LEGO is making waves in the toy industry having just announced it will now be making some of it's pieces from plant-based plastic.
Currently, LEGO's small bricks are made from polyethylene, a chemical compound used in plastic manufacturing. More than 80 million tons of polyethylene is used every year, making it the world’s most commonly used plastic.
However, as discussion over plastic's negative impact on the planet reaches an all time high, LEGO has announced it will now join a raft of other global companies seeking more environmentally-friendly solutions in their product manufacturing, by using plant-based polyethylene to produce some of its pieces, including trees, plants and bushes.
In an official statement, Vice President of Environmental Responsibility at the LEGO Group, Tim Brooks says the move is a part of the company’s commitment to use sustainable materials in its core products and packaging and to operate with a zero-waste policy by 2030.
“At the LEGO Group we want to make a positive impact on the world around us, and are working hard to make great play products for children using sustainable materials. We are proud that the first LEGO elements made from sustainably sourced plastic are in production and will be in LEGO boxes this year. This is a great first step in our ambitious commitment of making all LEGO bricks using sustainable materials,” he says.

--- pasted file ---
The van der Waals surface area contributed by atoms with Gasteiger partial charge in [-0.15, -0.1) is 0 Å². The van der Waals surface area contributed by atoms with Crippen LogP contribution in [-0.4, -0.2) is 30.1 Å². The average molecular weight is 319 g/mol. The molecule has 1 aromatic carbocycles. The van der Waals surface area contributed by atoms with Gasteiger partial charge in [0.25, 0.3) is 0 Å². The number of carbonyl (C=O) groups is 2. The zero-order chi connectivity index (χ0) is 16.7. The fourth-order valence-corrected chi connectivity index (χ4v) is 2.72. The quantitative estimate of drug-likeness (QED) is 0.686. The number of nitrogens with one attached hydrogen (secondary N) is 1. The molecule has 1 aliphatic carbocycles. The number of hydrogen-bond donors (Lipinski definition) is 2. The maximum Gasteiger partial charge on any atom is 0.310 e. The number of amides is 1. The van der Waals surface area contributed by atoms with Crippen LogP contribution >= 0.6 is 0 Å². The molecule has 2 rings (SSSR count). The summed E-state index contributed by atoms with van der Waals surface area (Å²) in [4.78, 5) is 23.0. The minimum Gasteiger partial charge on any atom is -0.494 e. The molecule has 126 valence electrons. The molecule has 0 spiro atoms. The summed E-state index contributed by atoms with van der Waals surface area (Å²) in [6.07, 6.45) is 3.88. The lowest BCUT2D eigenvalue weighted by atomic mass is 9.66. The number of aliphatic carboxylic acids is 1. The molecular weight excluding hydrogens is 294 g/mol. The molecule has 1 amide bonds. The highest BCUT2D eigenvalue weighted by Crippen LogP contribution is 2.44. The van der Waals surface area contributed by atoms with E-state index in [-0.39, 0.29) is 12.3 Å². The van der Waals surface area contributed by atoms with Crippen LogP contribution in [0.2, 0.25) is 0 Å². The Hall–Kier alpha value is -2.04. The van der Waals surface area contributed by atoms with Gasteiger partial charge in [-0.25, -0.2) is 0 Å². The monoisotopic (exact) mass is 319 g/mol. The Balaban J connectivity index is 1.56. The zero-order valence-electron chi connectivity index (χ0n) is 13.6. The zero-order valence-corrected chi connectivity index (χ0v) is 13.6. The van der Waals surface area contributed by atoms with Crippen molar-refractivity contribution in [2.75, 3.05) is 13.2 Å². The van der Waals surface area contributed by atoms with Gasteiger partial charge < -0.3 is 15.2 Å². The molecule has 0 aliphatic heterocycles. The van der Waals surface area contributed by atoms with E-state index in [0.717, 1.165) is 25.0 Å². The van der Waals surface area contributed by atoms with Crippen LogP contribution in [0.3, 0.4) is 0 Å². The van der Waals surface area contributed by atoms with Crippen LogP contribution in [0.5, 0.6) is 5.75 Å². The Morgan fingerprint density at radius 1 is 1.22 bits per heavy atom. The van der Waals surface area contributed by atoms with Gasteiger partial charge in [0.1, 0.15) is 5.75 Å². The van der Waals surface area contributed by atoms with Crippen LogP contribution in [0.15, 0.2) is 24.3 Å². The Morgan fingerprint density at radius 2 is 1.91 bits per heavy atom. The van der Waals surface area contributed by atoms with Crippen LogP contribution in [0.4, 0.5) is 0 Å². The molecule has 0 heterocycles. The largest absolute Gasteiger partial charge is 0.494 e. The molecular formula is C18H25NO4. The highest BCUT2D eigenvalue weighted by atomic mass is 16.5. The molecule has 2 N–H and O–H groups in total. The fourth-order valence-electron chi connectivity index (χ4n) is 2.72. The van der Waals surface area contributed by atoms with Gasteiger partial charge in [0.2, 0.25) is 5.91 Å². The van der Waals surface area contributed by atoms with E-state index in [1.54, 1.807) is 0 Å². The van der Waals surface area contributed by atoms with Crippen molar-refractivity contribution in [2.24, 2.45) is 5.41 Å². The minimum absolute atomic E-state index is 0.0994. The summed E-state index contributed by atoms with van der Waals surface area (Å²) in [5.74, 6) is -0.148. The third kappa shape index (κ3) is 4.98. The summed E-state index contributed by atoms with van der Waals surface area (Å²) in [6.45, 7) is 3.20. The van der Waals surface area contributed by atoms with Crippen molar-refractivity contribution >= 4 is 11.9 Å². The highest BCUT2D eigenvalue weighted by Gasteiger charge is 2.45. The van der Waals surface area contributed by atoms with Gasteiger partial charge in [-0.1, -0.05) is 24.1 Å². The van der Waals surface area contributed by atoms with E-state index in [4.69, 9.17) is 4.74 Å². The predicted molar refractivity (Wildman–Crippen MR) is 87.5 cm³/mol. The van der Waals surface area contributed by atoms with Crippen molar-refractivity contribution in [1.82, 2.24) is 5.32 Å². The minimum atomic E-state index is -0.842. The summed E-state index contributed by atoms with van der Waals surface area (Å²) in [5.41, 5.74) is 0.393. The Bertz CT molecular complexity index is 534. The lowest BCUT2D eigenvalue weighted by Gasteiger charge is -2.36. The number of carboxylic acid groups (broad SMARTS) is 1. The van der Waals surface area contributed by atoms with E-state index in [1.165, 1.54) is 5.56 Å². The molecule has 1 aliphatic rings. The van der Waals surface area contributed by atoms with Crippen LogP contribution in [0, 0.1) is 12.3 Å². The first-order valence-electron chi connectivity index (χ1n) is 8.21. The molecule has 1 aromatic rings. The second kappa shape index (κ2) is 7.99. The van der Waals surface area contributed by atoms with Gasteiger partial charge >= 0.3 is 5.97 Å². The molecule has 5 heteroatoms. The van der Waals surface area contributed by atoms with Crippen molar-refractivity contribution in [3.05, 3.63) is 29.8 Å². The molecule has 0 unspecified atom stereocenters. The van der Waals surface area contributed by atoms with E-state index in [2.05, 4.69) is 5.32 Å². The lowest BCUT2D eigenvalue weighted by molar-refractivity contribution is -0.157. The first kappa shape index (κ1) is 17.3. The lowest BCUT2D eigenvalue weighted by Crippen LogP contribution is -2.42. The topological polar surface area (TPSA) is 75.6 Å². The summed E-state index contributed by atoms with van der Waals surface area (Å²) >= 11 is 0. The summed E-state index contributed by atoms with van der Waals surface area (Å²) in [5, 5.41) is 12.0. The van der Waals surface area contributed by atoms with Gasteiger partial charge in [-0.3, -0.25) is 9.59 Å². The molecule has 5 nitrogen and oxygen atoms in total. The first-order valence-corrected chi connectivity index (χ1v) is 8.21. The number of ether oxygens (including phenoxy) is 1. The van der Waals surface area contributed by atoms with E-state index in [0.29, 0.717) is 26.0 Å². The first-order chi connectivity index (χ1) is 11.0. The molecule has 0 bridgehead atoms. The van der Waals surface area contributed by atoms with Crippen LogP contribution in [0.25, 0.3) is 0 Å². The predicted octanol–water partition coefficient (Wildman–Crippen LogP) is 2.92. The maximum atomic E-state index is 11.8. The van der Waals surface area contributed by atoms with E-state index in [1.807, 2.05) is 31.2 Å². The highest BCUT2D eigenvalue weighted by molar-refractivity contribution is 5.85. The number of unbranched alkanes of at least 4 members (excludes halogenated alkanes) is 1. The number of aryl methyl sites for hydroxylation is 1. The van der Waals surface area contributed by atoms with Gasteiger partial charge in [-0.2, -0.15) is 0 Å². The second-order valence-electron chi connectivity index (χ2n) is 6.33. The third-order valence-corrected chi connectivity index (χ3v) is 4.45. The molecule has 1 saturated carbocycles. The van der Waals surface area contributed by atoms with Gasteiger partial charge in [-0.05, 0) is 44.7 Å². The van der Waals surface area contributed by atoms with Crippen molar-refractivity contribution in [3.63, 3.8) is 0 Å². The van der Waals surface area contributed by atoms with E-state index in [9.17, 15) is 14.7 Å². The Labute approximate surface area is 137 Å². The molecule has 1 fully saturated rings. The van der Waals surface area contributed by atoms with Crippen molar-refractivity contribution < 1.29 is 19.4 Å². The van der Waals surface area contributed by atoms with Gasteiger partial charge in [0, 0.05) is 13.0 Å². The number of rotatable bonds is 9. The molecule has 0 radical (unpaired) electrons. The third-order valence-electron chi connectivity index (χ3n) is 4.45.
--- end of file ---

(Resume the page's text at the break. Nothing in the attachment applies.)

Brooks adds LEGO users will not be able to tell the difference with the new sustainable range as plant-based and conventional polyethylene have the same properties.
As explained on the LEGO website, the plant based polyethylene LEGO is using will be derived from ethanol produced by the sugarcane. The LEGO Group has partnered with WWF to support and build demand for sustainably sourced plastic, and has joined the Bioplastic Feedstock Alliance (BFA), an initiative of WWF, to secure fully sustainable sourcing of raw material for the bioplastics industry. The plant based plastic used to make the botanical LEGO elements is certified by the Bonsucro Chain of Custody standard for responsibly sourced sugarcane.
Since first entering the toy market in 1949, this is the first time the Danish company has switched to renewable materials to produce their interlocking bricks. The seemingly small change will mean around 400 million bricks will now be made with the plant-based polyethylene every year.
The new bricks will be released later in the year.
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